The Wendy Chowne Column: U-turns & change in the markets

10 November, 2014

The fluctuating markets have driven some interesting U-turns this month and change seems to be a constant theme, with several reports directing attention to the impact that stakeholders and business environment can have on institutional strategy.

Aldermore in September had announced plans to float on the stock exchange. Aldermore is viewed as a challenger or alternative bank, founded in the middle of the credit crunch in 2009 and raising deposits from retail and SME customers to lend to homeowners and SMEs. It has no branches but offers its products and services through online or phone delivery channels as well as its 12 regional offices. Its website states that it has ‘core values of being reliable, expert, straightforward and dynamic.’ Reuters confirmed that Aldermore hoped to raise about £75m through a valuation up to £800m, with some declaring it could go as high as £900m. The proposed listing was seen as a significant event for new challenger banks, with Virgin Money set to follow the precedent and float later in the month. By October 15 and with two days before the flotation, Aldermore decided not to proceed ‘due to the recent deterioration of global equity markets’. By October 17 Virgin Money’s CEO Jayne-Anne Gadhia had advised that they too had decided to delay their flotation until ‘market conditions allow’.

Lloyds announced 9,000 job losses over the next 3 years, most of which they hope will be through ‘natural wastage’. The underlying rationale is that digitisation has reduced the need for so many branches and, in consequence, 200 are no longer needed; however this is partially offset through the opening of a further 50. This raises two separate but inter-linked points: (i) has digitisation really impacted so significantly and (ii) what is the current position of the ‘last branch in town’ policy? This was a voluntary pledge whereby some banks recognised the adverse impact on local communities where no bank branch is present at all. Lloyds had stated that, where they were the last bank on a particular high street, they would not close. This has now been withdrawn. 

TSB’s Peter Pester acknowledged that, whilst some TSB branches may have to ‘merge’, he intends to buck the trend of closing branches and instead open 30 new branches. This resonates well with the Campaign for Community Banking Services (CBBS) who are concerned at the trend. They reveal that, by September 2014, 331 bank branches had closed in the UK compared to 195 branches in the whole of 2013. They point out that branch closures have a wider, negative impact: reduced access to financial services, particularly for small businesses and the elderly, socially excluding low-income consumers from mainstream financial services (financial exclusion), and a commercial decline of communities caused by the absence of a community-based presence.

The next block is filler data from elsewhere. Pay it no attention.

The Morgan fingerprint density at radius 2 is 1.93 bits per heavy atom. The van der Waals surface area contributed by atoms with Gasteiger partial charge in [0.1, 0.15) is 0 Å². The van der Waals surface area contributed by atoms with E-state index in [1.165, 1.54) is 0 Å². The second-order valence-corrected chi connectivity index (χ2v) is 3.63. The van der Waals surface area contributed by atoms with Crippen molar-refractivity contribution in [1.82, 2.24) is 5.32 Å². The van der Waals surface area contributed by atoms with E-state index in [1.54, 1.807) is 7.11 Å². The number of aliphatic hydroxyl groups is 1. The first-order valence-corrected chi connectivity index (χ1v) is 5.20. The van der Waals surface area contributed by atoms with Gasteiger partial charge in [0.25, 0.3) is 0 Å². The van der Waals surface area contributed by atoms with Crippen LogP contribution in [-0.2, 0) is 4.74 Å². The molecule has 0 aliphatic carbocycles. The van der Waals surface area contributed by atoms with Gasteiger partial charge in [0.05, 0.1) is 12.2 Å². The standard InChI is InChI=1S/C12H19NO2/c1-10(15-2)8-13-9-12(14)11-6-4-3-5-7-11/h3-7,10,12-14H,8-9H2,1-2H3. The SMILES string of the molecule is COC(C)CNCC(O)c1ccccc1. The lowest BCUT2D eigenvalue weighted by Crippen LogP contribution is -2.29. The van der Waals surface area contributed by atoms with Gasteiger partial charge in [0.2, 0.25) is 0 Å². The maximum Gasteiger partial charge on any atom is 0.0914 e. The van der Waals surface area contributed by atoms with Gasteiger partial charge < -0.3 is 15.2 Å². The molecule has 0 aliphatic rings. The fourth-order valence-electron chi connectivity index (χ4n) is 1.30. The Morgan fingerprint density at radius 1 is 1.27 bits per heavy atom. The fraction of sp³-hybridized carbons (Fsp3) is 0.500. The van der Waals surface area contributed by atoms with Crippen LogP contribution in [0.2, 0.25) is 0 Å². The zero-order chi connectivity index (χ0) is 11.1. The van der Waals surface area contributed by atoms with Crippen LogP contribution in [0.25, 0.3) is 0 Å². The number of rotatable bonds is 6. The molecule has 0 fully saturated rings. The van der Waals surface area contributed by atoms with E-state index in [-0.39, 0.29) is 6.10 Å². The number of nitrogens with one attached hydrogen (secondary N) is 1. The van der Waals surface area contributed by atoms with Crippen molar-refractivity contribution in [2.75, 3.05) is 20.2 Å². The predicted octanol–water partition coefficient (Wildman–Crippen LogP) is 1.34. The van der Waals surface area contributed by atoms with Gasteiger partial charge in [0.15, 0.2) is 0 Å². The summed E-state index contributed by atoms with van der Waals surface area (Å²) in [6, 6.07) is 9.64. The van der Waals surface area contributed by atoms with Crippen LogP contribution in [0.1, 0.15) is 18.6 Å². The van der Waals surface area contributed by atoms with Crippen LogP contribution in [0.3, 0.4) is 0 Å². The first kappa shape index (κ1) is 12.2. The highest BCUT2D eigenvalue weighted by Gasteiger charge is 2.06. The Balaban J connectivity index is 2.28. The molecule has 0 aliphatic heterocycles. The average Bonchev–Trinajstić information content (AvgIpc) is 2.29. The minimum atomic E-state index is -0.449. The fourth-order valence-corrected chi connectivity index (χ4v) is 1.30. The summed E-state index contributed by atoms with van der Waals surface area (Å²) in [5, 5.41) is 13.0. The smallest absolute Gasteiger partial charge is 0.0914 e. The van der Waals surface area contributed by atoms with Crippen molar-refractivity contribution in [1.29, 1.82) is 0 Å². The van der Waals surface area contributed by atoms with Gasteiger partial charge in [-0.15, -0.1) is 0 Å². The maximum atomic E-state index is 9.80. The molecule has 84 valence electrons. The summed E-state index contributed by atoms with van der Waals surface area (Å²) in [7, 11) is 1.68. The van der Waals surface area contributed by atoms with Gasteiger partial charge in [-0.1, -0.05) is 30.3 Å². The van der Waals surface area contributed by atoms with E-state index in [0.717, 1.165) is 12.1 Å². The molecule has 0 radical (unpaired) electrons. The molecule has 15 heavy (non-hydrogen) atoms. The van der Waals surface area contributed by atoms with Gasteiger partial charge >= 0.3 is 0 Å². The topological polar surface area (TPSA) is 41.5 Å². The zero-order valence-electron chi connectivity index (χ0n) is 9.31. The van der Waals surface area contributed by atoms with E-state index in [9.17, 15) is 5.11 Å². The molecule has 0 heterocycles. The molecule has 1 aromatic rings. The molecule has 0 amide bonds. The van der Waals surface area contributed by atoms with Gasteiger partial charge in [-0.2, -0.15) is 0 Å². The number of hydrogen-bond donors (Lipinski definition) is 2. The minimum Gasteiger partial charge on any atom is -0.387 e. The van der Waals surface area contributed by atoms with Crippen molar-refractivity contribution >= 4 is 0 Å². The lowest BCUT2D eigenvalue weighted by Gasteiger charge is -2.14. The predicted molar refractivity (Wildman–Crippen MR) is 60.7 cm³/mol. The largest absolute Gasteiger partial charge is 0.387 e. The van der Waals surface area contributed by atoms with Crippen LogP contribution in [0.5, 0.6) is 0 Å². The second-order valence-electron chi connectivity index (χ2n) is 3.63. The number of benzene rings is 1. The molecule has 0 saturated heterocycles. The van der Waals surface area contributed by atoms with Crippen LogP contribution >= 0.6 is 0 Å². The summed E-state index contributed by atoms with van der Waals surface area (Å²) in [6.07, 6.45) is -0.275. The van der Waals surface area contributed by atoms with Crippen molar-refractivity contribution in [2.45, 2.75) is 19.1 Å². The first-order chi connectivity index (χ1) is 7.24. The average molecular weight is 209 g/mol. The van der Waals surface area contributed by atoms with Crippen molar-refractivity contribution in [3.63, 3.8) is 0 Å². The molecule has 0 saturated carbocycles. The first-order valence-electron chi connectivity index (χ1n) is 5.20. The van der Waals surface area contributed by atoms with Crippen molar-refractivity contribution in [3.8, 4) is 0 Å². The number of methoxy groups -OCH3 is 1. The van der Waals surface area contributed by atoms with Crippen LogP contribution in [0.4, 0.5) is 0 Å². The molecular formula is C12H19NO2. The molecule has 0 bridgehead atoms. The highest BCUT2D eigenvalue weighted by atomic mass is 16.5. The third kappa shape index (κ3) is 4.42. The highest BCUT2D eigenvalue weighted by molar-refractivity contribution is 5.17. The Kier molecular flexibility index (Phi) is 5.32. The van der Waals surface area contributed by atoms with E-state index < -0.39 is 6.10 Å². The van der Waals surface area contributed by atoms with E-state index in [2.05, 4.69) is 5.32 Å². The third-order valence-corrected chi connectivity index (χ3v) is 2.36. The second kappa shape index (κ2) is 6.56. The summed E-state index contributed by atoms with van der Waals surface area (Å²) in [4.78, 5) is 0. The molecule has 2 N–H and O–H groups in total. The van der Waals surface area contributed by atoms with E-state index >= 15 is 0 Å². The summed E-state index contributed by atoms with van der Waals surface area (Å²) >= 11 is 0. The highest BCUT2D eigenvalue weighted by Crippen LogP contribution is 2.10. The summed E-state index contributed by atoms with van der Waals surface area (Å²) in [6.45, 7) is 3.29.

Earlier this year the British Bankers’ Association (BBA) published a report stating that millions of people in the UK are using technology to effect £6.4bn of transactions each week, an increase of nearly £1bn from the previous year. Coupled with this is the recognition of a decrease in customer footfall at the major banks of around 30%. They point out that new technology such as contactless cards, mobile banking, banking apps etc are allowing customers unprecedented access opportunities. This view would seem to be supported with the inclusion of Skype technology for deaf customers and earphone points in ATMs to enable access for the visually impaired (RBS). So customer-friendly banking technologies would seem to be an appropriate response to customer demand and the FCA Thematic Review into Mobile Banking and Payments, published last month, considers and determines how firms achieve good consumer outcomes. However whether digitisation should be just another delivery channel rather than replace branches remains a cause for concern for many.

Passing the stress test: 25 out of 130 banks failed the ECB Banking Health Check and some failed the new part of the Health Check, being the Asset Quality Review (AQR). This audited the quality of a bank’s assets as at December 2013 and it is acknowledged that some lenders have addressed capital shortfalls since then. The AQR concentrated its survey on 123 big banks in 22 countries and RBS, Lloyds, Barclays and HSBC passed; indeed no UK banks failed. The Treasury Economic Secretary, Andrea Leadsom, was reported as stating that this demonstrated that ‘our robust reforms to build a more resilient banking sector are working.’ Although it should be noted that the Bank of England stress test results are expected soon and the general perception is that these are tougher than the ECB version.